How to Find Investors for Your Craft Brewery
Take a moment and visualize your dream brewery — a bustling taproom, your favorite music pumping out the speakers, a food truck out front or delicious food coming out of your kitchen, and of course fabulous brews of your own recipe. Sounds great, right?
You can’t wait to see this dream become a reality, but in order to make that dream come true, you’re going to need to find some money.
Starting a small brewery can cost you between $500,000 and $1 million, so unless you’re already independently wealthy, it’s most likely you’ll need to find others to invest in your business.
We’ve already covered what you need to have prepared when looking for investors, where to find investors, and what to look for in a good investor in a different blog post, so for this one, we’re going to dive a bit deeper into brewery-specific investors and strategies you can take to attract them!
Why do I need investors?
As we mentioned before, starting up a brewery costs a pretty penny. But what exactly is that money going toward? Well, if you’re a homebrewer already, you know that equipment doesn’t come cheap, so just imagine what that looks like scaled up!
A startup brewery will need kegs, kettles, a bottling or canning line, refrigeration, fermentation tanks, storage tanks, cleaning equipment, tap handles, labeling machines, and more. And this is just for production!
You’ll also need ways to distribute, pay your employees, build out a taproom if that’s your plan, and pay for licensing and insurance.
Most brewery owners do end up putting some of their savings into starting up their business and typically do so with their business partners to a sizable amount. Still, your savings most likely will only scratch the surface of what you need, so you’ll eventually need to find funding in other places.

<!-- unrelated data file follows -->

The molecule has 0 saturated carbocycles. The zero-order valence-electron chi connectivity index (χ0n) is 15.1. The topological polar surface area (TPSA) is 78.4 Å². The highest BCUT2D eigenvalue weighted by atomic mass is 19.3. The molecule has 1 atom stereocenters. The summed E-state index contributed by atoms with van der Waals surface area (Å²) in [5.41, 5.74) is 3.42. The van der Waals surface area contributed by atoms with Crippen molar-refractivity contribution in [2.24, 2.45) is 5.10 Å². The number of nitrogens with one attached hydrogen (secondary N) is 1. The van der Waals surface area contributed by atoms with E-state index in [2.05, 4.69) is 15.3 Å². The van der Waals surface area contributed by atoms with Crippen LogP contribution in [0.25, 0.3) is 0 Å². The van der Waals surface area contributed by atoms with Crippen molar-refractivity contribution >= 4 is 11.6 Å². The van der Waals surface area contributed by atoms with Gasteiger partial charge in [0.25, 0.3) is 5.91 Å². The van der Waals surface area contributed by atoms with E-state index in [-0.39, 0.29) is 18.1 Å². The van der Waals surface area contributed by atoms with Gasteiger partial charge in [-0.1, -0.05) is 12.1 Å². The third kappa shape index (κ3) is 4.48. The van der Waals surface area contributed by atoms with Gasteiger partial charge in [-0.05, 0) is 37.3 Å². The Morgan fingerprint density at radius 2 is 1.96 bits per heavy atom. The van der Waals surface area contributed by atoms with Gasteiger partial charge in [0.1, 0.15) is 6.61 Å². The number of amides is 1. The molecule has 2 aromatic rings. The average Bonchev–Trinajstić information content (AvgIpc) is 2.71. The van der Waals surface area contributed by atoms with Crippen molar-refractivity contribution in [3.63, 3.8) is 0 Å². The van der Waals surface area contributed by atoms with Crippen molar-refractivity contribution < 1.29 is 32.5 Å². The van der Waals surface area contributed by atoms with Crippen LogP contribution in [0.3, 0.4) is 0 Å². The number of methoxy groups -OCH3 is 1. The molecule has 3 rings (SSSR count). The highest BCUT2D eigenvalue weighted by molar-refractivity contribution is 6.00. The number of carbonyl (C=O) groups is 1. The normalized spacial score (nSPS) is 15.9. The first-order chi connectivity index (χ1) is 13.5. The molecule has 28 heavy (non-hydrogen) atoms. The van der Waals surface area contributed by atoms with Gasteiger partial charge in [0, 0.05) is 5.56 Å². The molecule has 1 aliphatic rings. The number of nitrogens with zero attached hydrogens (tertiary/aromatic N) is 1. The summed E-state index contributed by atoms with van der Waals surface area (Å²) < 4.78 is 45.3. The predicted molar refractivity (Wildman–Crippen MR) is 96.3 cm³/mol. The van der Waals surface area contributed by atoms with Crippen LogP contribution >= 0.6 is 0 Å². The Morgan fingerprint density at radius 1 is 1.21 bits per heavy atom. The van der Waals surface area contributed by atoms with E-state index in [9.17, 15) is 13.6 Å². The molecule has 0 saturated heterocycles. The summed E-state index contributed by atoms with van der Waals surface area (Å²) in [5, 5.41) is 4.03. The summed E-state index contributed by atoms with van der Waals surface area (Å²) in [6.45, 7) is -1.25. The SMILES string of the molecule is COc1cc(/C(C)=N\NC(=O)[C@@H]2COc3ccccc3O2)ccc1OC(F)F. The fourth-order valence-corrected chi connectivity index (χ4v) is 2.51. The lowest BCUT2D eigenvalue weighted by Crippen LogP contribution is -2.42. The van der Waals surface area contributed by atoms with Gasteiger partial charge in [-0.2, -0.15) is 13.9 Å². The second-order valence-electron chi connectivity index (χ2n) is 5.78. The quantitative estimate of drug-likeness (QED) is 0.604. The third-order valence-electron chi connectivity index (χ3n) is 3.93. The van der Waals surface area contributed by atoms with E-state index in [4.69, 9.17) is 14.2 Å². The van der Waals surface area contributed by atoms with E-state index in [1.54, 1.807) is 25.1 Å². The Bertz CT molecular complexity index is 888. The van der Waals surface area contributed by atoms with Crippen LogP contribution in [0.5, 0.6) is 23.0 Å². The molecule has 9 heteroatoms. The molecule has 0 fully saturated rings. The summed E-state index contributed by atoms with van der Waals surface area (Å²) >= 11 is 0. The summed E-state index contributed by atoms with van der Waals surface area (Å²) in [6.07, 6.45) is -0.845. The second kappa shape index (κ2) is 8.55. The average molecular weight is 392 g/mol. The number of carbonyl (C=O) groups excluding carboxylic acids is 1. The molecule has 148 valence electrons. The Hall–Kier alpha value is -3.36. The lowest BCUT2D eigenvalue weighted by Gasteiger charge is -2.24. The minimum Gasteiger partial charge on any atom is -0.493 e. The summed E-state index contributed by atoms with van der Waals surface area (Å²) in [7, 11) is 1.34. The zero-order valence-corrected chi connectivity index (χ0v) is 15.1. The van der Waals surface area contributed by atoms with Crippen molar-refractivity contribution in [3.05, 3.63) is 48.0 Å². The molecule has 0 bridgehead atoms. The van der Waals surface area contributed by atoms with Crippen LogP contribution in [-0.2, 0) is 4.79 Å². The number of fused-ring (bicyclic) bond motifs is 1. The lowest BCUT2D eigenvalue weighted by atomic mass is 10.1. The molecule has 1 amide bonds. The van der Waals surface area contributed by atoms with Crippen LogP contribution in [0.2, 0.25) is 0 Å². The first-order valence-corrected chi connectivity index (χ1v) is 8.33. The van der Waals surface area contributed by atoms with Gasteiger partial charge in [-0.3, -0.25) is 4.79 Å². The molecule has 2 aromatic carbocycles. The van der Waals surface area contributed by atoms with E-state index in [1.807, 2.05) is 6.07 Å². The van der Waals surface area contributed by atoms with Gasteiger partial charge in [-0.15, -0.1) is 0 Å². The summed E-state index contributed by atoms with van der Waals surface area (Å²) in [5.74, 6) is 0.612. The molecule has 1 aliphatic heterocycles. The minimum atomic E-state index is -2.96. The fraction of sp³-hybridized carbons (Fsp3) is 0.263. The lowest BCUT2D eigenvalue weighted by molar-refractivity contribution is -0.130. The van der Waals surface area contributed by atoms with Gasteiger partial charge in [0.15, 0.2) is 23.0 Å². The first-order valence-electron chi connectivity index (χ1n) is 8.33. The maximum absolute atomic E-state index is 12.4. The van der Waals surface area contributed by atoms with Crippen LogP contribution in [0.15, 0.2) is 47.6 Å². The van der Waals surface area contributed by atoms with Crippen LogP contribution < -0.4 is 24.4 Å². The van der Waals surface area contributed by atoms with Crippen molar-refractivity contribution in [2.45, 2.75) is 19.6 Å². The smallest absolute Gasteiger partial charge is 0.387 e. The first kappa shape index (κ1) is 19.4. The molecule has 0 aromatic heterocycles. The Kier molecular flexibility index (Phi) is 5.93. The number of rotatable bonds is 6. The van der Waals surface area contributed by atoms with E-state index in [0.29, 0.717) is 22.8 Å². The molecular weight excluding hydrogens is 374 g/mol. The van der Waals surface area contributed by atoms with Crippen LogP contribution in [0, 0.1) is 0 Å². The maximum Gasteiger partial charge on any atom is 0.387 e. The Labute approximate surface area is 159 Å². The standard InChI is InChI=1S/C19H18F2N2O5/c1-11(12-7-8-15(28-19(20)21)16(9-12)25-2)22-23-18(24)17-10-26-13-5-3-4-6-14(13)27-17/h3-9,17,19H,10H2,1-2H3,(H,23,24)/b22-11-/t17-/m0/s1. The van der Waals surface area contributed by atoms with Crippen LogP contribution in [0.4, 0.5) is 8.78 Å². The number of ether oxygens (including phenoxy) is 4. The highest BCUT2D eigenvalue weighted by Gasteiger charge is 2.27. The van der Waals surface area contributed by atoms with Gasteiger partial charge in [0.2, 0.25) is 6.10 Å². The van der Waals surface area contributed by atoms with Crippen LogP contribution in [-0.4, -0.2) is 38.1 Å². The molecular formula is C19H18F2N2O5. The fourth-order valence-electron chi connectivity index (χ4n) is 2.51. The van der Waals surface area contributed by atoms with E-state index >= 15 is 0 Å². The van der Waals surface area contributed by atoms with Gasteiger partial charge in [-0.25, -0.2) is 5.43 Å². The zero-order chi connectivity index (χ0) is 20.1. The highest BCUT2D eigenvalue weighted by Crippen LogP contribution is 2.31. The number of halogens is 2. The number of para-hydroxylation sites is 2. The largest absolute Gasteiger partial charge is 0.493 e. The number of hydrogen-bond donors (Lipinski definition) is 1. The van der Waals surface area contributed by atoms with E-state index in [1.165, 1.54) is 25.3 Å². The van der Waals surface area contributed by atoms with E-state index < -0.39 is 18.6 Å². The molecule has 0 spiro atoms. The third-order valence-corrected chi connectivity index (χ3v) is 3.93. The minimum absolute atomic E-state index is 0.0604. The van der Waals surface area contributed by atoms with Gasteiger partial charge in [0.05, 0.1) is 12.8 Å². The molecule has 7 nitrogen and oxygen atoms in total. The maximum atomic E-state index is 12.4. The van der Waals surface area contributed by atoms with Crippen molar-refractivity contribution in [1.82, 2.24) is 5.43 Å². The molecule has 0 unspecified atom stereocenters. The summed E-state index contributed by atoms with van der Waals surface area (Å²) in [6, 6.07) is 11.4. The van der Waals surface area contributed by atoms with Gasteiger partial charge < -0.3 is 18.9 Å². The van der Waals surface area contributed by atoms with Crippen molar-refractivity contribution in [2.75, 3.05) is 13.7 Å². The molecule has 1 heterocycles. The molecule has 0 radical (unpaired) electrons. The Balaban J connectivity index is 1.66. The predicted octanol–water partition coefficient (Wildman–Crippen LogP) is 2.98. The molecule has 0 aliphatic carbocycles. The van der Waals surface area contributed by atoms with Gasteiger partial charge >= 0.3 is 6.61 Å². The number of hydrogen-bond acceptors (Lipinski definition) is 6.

Who wants to invest in a brewery?
There are many different kinds of people who wish to invest in a brewery. Some might be more suited to an equity relationship, while others would rather do debt lending — you can learn more about the difference here. Let’s walk through a couple of investor profiles.
A very common investor type are professionals in other fields who have always wanted to own a brewery but have never had the time, skill, or energy to put the work in themselves. For these investors, the return on their investment may be less important (but still important!) in comparison to the feeling of partially owning a brewery — and the potential perks such as free beer. These investors will usually want equity and will want their opinions to be heard, but often they’re great opportunities for lots of money at once. However, another major perk to this type of investor is that they often will become brand advocates and encourage their network to come to the brewery, creating more loyal customers.
Brandon Beer Buff
The second kind of investor is your favorite craft beer nerd. There are so many hobbyists out there who are not only passionate about beer, but they’re also passionate about their communities and keeping local breweries afloat. You can commonly find a Brandon on a beer forum like BeerAdvocate or Reddit. Not only would they potentially be interested in investing financially, but they could also be a great resource for building your brews as well as promoting your brewery to their friends and family. Many Brandons are already members of breweries through mug clubs or similar programs, so there’s a potential that they might be interested in deepening that relationship as well.